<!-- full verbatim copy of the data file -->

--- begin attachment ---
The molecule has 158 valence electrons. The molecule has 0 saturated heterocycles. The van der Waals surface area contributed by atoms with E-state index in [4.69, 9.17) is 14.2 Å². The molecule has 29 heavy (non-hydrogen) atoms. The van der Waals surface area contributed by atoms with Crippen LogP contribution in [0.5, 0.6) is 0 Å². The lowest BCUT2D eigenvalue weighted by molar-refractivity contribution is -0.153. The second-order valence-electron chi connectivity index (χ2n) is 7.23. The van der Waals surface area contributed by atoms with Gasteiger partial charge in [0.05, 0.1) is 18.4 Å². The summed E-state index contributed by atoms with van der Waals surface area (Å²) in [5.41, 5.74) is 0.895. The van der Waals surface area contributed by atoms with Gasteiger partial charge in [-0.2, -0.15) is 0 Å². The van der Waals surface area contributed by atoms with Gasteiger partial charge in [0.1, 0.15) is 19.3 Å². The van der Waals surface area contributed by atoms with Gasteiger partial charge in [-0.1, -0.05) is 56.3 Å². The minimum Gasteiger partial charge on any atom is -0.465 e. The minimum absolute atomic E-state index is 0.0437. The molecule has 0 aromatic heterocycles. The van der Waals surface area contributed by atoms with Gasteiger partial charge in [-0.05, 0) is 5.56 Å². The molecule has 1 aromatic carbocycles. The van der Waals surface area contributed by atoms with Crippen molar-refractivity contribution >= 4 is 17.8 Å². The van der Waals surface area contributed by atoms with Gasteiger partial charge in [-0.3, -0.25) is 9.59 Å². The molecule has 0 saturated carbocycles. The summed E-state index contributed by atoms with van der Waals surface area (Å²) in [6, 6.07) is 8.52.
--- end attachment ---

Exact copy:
The molecule has 158 valence electrons. The molecule has 0 saturated heterocycles. The van der Waals surface area contributed by atoms with E-state index in [4.69, 9.17) is 14.2 Å². The molecule has 29 heavy (non-hydrogen) atoms. The van der Waals surface area contributed by atoms with Crippen LogP contribution in [0.5, 0.6) is 0 Å². The lowest BCUT2D eigenvalue weighted by molar-refractivity contribution is -0.153. The second-order valence-electron chi connectivity index (χ2n) is 7.23. The van der Waals surface area contributed by atoms with Gasteiger partial charge in [0.05, 0.1) is 18.4 Å². The summed E-state index contributed by atoms with van der Waals surface area (Å²) in [5.41, 5.74) is 0.895. The van der Waals surface area contributed by atoms with Gasteiger partial charge in [-0.2, -0.15) is 0 Å². The van der Waals surface area contributed by atoms with Gasteiger partial charge in [0.1, 0.15) is 19.3 Å². The van der Waals surface area contributed by atoms with Gasteiger partial charge in [-0.1, -0.05) is 56.3 Å². The minimum Gasteiger partial charge on any atom is -0.465 e. The minimum absolute atomic E-state index is 0.0437. The molecule has 0 aromatic heterocycles. The van der Waals surface area contributed by atoms with Gasteiger partial charge in [-0.05, 0) is 5.56 Å². The molecule has 1 aromatic carbocycles. The van der Waals surface area contributed by atoms with Crippen molar-refractivity contribution >= 4 is 17.8 Å². The van der Waals surface area contributed by atoms with Gasteiger partial charge in [-0.3, -0.25) is 9.59 Å². The molecule has 0 saturated carbocycles. The summed E-state index contributed by atoms with van der Waals surface area (Å²) in [6, 6.07) is 8.52.